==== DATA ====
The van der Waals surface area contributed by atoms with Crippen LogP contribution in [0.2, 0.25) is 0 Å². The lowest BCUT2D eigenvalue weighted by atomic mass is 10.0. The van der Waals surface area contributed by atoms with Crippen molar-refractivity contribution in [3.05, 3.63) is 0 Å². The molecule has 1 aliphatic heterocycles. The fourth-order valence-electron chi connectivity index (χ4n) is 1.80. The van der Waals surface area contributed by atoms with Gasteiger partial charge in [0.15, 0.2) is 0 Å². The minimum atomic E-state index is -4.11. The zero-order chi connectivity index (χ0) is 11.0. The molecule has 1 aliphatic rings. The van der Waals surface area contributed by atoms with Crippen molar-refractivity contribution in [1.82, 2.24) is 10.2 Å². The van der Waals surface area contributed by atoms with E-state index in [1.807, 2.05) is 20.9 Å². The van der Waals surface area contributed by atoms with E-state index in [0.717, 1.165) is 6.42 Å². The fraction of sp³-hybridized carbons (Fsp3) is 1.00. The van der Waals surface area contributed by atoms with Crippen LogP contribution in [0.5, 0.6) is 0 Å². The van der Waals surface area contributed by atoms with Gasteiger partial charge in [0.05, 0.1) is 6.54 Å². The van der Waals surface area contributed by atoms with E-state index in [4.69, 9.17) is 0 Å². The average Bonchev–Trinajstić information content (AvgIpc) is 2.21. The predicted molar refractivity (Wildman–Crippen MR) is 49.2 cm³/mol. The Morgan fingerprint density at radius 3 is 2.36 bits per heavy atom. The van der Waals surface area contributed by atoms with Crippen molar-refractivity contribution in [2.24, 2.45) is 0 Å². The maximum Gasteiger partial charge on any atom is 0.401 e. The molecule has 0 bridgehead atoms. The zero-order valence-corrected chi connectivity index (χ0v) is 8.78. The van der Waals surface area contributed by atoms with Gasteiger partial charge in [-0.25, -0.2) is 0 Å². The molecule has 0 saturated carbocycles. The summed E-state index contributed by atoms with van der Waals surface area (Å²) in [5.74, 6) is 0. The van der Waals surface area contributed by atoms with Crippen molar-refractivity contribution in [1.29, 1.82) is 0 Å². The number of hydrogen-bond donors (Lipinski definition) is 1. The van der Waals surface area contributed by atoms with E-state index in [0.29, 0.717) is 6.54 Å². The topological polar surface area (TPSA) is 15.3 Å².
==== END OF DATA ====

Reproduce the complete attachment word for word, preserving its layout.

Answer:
The van der Waals surface area contributed by atoms with Crippen LogP contribution in [0.2, 0.25) is 0 Å². The lowest BCUT2D eigenvalue weighted by atomic mass is 10.0. The van der Waals surface area contributed by atoms with Crippen molar-refractivity contribution in [3.05, 3.63) is 0 Å². The molecule has 1 aliphatic heterocycles. The fourth-order valence-electron chi connectivity index (χ4n) is 1.80. The van der Waals surface area contributed by atoms with Gasteiger partial charge in [0.15, 0.2) is 0 Å². The minimum atomic E-state index is -4.11. The zero-order chi connectivity index (χ0) is 11.0. The molecule has 1 aliphatic rings. The van der Waals surface area contributed by atoms with Crippen molar-refractivity contribution in [1.82, 2.24) is 10.2 Å². The van der Waals surface area contributed by atoms with E-state index in [1.807, 2.05) is 20.9 Å². The van der Waals surface area contributed by atoms with E-state index in [0.717, 1.165) is 6.42 Å². The fraction of sp³-hybridized carbons (Fsp3) is 1.00. The van der Waals surface area contributed by atoms with Crippen LogP contribution in [0.5, 0.6) is 0 Å². The van der Waals surface area contributed by atoms with Gasteiger partial charge in [0.05, 0.1) is 6.54 Å². The van der Waals surface area contributed by atoms with E-state index in [4.69, 9.17) is 0 Å². The average Bonchev–Trinajstić information content (AvgIpc) is 2.21. The predicted molar refractivity (Wildman–Crippen MR) is 49.2 cm³/mol. The Morgan fingerprint density at radius 3 is 2.36 bits per heavy atom. The van der Waals surface area contributed by atoms with Crippen molar-refractivity contribution in [2.24, 2.45) is 0 Å². The maximum Gasteiger partial charge on any atom is 0.401 e. The molecule has 0 bridgehead atoms. The zero-order valence-corrected chi connectivity index (χ0v) is 8.78. The van der Waals surface area contributed by atoms with Gasteiger partial charge in [-0.25, -0.2) is 0 Å². The molecule has 0 saturated carbocycles. The summed E-state index contributed by atoms with van der Waals surface area (Å²) in [5.74, 6) is 0. The van der Waals surface area contributed by atoms with Crippen molar-refractivity contribution in [1.29, 1.82) is 0 Å². The number of hydrogen-bond donors (Lipinski definition) is 1. The van der Waals surface area contributed by atoms with E-state index in [0.29, 0.717) is 6.54 Å². The topological polar surface area (TPSA) is 15.3 Å².